Fragments of Memory reflects on history and memory in Lemberg/Lwów/Lviv, a city in present-day Western Ukraine what was formerly Austro-Hungarian Empire, Eastern Poland, Soviet Union. The project was launched at Lviv’s Museum of Ideas in September 2017, took part at Dash Café: Lviv on the borders of Europe at London’s RichMix in January 2018 and at Krakow’s FestivALT in June 2018.
The project started as an investigation into the circles of Debora Vogel, an overlooked intellectual, writer and art critic of the 1920s-30s Lviv, this inspiring metropolis for modernist thought in arts, literature and science, as well as a place of social and ethnic conflicts. It was among Lviv intellectuals and artists, during the period of rising chauvinism and anti-semitism, that the idea of an inclusive and open culture was formed. Their redemptive and progressive vision was brutally squashed in the Holocaust, and yet not entirely extinguished. Fragments of it survive, shards which are like sparks, to be discovered through scavenging, collecting and juxtaposing.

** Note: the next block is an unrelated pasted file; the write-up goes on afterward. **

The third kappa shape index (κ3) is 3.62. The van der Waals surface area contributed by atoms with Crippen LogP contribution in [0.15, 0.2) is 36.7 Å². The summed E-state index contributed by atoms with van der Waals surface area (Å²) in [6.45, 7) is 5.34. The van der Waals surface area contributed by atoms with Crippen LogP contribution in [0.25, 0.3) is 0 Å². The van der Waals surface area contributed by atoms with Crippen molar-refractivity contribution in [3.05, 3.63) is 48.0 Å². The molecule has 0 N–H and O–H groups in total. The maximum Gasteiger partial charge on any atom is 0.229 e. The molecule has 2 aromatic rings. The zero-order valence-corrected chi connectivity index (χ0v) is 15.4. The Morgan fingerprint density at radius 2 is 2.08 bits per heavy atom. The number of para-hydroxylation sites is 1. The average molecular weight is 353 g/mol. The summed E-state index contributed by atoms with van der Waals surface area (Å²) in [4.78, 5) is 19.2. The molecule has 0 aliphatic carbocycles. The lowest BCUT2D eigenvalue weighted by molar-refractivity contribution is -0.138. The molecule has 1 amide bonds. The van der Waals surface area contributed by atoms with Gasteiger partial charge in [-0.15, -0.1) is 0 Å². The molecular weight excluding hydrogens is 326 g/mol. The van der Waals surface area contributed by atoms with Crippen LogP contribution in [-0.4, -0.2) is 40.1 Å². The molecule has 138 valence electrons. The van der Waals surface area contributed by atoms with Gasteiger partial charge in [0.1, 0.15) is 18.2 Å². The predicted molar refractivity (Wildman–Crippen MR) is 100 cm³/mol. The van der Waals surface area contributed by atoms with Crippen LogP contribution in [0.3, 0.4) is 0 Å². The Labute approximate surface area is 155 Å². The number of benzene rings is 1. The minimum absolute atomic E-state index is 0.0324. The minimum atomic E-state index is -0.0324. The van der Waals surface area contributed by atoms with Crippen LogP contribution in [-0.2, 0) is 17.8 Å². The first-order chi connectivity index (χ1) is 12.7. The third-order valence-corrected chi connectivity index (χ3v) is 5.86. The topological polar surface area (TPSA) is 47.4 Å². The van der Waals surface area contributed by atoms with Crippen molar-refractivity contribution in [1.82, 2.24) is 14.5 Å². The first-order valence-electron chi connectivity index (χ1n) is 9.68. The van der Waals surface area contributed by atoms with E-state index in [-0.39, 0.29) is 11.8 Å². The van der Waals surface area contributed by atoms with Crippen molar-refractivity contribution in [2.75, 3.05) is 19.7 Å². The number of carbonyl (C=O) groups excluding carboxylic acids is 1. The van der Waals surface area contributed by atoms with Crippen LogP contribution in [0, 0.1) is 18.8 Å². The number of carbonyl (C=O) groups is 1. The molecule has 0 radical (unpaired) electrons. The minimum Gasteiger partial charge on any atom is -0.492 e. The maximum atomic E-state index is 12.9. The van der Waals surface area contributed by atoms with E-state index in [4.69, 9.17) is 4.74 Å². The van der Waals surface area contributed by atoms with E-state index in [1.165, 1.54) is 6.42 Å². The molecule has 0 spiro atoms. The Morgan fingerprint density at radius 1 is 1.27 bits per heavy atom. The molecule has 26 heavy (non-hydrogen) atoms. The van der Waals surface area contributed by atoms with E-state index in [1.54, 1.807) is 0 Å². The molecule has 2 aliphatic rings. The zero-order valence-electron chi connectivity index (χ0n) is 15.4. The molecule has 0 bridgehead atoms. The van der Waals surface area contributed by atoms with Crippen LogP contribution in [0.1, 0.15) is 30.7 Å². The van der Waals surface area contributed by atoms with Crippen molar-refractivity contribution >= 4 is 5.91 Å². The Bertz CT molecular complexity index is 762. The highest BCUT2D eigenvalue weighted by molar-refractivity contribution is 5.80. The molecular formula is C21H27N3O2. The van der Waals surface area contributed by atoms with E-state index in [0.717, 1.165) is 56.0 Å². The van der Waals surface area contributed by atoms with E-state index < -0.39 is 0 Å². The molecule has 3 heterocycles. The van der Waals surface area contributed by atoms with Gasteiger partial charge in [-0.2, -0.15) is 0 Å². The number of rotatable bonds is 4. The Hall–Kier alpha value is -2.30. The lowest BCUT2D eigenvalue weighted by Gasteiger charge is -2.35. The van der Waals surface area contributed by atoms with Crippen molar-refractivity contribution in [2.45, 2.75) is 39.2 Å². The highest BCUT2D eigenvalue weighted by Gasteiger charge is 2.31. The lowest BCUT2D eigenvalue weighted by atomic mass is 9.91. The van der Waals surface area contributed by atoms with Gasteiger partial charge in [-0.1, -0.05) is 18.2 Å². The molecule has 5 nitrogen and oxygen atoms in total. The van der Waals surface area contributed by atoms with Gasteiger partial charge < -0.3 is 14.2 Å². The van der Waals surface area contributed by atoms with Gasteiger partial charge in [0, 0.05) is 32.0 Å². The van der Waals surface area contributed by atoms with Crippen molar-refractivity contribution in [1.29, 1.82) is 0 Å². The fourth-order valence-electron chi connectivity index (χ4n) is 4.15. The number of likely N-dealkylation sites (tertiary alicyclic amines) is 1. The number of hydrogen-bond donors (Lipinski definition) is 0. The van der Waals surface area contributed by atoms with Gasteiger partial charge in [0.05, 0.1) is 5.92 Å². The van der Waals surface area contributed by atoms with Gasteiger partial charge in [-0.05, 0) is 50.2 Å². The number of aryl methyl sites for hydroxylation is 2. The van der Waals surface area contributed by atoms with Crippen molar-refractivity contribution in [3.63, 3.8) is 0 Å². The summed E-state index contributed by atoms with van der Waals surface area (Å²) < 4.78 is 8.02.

Throughout 2015-2017, together with a musician and composer Olesya Zdorovetska, we walked the places Vogel inhabited and wrote about, met people who survived the war or who were born long after and reconnected with the vanished world. We encountered the story of the former Lviv Jewish museum (1934-1939), a derelict building at risk at the time we documented it in the Summer 2016. Will be history obliterated and all memory erased yet again by the recent 2017/18 controversial renovation that might result in turning the building into a hotel? What is remembered and what is forgotten? How do you talk about what you can’t know? The work that resulted from this voyage is concerned with the fragmented nature of memory, the presence and absence of people, personal stories pointing to Lemberg/Lwów/Lviv.
Vogel became this figure who epitomised Lviv as a microcosm of Europe’s 20th century and my own concept of European identity – the melting pot of different mentalities, cultures and ethnicities, in which I was looking for myself. Her experimental poetry, all written in the 1920s-30s, was, in the spirit of early 20th century European literature, radically avant-garde and attuned to all the modernist minimalisms. Being skilled in German, Hebrew, Polish and Yiddish, Vogel published essays covering Lviv’s intellectual life and urban landscape, the role of women in society and art. Yet, her name has always been connected with the Polish prose stylist Bruno Schulz. Vogel’s own work received little attention during her life and after her death in Lviv ghetto in 1942.